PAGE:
Author: Robin D. Fish
Note: Creation Moments exists to provide Biblically sound materials to the Church in the area of Bible and science relationships. This Bible study may be reproduced for group use.
Archeologists have excavated sites in three locations – Mari, Nuzi, and Elba – that date back to ancient times. Mari was the capital of the Amorites around 1700 B.C. When researchers unearthed it, they discovered over 25,000 clay tablets with information from the royal archives on them. In Nuzi, scientists found another 20,000 clay tablets that shed light on the legal system at the time of Abraham, Isaac, and Jacob. The majority of the tablets from Ebla have yet to be translated, but archeologists are certain that they contain very detailed records of daily life in 2,300 B.C.
Biblical scholars have questioned the reliability of the texts of Genesis for well over a century, and they prefer to ignore discoveries such as these. Their questioning arose because Genesis presents itself as a factual history from the beginning of the world. Scholars, on the other hand, had become convinced of evolution, and had even applied evolutionistic concepts to religion itself, coming up with the “evolution of religion” idea. Genesis was too complete, too “mature” and developed theologically to fit neatly into the idea of the evolution of man religiously from animism to pantheism to polytheism and then monotheism. Something had to change, and scholars were convinced it had to be Genesis.
The scholarly conclusion, before looking at the book, was that Genesis had been written long after the time of Moses. Then the scholars opened the book and tried to find the evidence they needed. The catalog of “mistakes” in Genesis was impressive. For example, Abraham, Isaac and Jacob never really existed, they said. They were personifications of ideas, or representations for ancient ancestral tribes.
Evidence: the name Abraham was totally unknown before the time of David. Read Genesis 17:4-6. Where did Abraham get his name? Does this require that the name be popular in the culture of the day? The Mari Tablets have since revealed that the name, once thought to be too modern to be real, was known and possibly even common in the time of Abraham.
Evidence: the account of Sarai giving her slave to Abraham to bear him a son for her to be his heir. There was no account of any such custom in recorded history (this “error” was magnified when Rachel and Leah did the same for Jacob). You can read the account in Genesis 16. The discovery of the Nuzi tablets showed us that this peculiar custom did, in fact, exist once – at the time of Abraham.
Evidence: it was said to be a fictitious account where Esau sold his birthright to Jacob for a dinner of lentil soup. Birthright, the right to inherit as the firstborn, was not known to be transferable, scholars said. Read the account in Genesis 25:29-34. Is there any reason in the wording of the text to understand this as fiction? The sale of birthrights is described for us in the Nuzi tablets.
Evidence: scholars told us that the books of Moses had to be written at a time later than the time of Moses because writing was not generally known, was little developed, and only used sparingly at the time of Moses. With the discovery of the library at Ebla, which scholars believe predates even Abraham, we have discovered that writing was highly developed at an early time in history, and that the ancients kept exhaustive, written records about nearly everything.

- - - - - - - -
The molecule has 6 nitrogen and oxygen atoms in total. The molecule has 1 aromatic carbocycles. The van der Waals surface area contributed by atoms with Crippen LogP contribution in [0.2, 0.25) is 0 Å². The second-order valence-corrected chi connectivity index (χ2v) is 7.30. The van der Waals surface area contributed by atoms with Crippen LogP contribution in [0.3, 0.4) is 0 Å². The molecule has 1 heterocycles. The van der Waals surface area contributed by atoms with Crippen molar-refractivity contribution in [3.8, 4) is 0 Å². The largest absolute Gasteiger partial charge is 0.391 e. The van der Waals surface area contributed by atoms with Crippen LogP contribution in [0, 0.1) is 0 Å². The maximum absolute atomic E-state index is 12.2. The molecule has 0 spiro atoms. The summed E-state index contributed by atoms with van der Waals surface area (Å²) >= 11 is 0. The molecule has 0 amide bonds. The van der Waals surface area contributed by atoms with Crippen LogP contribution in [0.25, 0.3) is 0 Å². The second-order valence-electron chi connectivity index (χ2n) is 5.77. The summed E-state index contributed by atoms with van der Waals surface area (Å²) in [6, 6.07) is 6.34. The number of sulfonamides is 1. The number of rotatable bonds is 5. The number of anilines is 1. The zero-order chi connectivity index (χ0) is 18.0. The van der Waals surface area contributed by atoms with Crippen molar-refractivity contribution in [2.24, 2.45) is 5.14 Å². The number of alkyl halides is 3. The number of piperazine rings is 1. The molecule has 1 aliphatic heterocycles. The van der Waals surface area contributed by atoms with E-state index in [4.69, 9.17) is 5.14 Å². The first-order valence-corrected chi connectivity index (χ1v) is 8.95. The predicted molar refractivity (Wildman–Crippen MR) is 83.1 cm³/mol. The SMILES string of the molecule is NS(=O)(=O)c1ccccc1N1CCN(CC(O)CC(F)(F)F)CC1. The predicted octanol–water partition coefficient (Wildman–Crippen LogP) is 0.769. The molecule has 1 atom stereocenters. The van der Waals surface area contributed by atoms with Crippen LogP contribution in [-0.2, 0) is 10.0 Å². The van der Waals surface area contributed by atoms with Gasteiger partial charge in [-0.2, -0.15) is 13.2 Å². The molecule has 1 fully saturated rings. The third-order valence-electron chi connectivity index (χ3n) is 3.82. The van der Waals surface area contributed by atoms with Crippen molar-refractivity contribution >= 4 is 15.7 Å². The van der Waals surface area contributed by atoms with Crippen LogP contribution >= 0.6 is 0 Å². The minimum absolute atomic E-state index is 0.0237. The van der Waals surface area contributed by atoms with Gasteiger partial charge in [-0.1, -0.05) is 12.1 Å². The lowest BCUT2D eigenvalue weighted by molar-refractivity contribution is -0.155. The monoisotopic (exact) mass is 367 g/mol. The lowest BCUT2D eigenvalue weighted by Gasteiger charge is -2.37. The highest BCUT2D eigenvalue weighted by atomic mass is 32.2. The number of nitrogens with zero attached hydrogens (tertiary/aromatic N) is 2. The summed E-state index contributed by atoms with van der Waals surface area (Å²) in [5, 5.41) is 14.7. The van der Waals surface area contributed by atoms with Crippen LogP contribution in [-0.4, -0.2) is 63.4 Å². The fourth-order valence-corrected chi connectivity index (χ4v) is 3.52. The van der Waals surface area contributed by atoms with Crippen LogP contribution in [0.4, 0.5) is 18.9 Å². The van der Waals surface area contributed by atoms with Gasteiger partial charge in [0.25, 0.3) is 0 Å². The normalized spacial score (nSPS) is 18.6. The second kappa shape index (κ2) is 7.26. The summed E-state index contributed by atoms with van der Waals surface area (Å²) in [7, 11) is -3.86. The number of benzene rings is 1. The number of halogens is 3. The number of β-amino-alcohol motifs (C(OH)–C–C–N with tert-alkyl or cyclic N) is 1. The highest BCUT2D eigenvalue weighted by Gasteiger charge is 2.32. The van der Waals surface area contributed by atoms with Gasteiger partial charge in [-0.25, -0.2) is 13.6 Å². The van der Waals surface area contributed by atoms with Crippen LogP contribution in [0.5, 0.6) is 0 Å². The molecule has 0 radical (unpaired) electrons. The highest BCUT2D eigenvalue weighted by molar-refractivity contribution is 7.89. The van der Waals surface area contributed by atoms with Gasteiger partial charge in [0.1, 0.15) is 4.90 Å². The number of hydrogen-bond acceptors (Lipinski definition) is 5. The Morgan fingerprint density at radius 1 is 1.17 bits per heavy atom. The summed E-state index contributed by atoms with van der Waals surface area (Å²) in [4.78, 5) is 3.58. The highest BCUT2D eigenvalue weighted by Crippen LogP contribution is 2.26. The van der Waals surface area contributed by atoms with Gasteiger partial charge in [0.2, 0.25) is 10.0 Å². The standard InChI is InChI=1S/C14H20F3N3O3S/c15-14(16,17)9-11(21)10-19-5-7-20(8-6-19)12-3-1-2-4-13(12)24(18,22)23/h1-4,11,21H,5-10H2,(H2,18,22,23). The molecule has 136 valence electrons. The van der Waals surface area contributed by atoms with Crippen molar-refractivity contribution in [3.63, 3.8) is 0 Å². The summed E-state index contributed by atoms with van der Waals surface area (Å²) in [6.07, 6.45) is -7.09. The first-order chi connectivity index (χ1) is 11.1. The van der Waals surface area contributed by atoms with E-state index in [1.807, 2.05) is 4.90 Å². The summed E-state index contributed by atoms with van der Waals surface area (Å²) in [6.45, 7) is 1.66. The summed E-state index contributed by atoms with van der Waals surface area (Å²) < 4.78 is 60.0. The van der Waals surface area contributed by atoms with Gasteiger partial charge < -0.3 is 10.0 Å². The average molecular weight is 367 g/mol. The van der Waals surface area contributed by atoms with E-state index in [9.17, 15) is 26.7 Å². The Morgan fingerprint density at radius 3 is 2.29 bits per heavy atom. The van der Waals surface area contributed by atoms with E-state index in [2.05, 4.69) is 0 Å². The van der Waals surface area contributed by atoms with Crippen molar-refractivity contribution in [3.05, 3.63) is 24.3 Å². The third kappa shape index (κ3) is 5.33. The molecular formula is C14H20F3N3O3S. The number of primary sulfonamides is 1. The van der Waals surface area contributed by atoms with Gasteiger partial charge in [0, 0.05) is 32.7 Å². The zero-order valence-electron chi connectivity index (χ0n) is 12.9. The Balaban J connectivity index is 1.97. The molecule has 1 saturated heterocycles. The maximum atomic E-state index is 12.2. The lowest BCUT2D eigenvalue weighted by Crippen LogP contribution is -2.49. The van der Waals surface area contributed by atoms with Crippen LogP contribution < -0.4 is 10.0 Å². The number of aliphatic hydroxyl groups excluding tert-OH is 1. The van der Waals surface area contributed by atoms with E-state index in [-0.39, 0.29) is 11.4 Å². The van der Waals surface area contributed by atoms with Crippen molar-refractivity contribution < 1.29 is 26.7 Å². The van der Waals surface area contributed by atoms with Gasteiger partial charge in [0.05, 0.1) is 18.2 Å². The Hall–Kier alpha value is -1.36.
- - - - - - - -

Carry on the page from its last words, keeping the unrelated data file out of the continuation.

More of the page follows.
Evidence: when Jacob left Laban, Rachel took the household gods, and Laban was – to the opinion of many scholars – unreasonably upset. But the confusion of the scholars was clarified by the discovery in the Nuzi tablets that the household gods were often the symbol of the right of inheritance.
Evidence: scholars long held that the word for God (Elohim) and the name of God (Yahweh or Jehovah) were unknown at such an early age. Yet both are used interchangeably from the very beginning of Genesis. This demonstrated the “fact” that the book was of later origin (written long after the time of Moses). The tablets discovered at Ebla have since shown us that both words were known. They also have revealed that both words were applied to the same God, and that both words were part of popular names (i.e. El as in ELiezar, and Ya as in JAcob).
The most damaging factor in Genesis, however, was the theology. Read Genesis 15:6. Where else do those words appear in Scripture? What do they teach us there? Do you suppose they mean the same thing here? The unbelieving scholars would say that this theology was too advanced for the time of Moses, wandering in the wilderness with a Nomadic, slave people. Therefore the “scholars” said that this book was written (compiled) later from various traditions, possibly about 800 B.C.
Now ask yourself, what does this short verse teach us? Is there any indication that this was the common understanding any time before the time of Christ? How is this amazing Gospel verse more likely 800 years before Christ than 1500 years before Christ?
The scholars were wrong. Christians used to answer that when more was known the Bible would be shown to be accurate. Christians were right. Biblical archaeology has shown the Bible to be remarkably accurate in ways we could never have known before these recent finds at Mari and Nuzi and Ebla.
Close the study with a short prayer asking for God to guide us in His Word into all truth, and thanking Him for so reliable a Word.
1985 Bible Science Newsletter.
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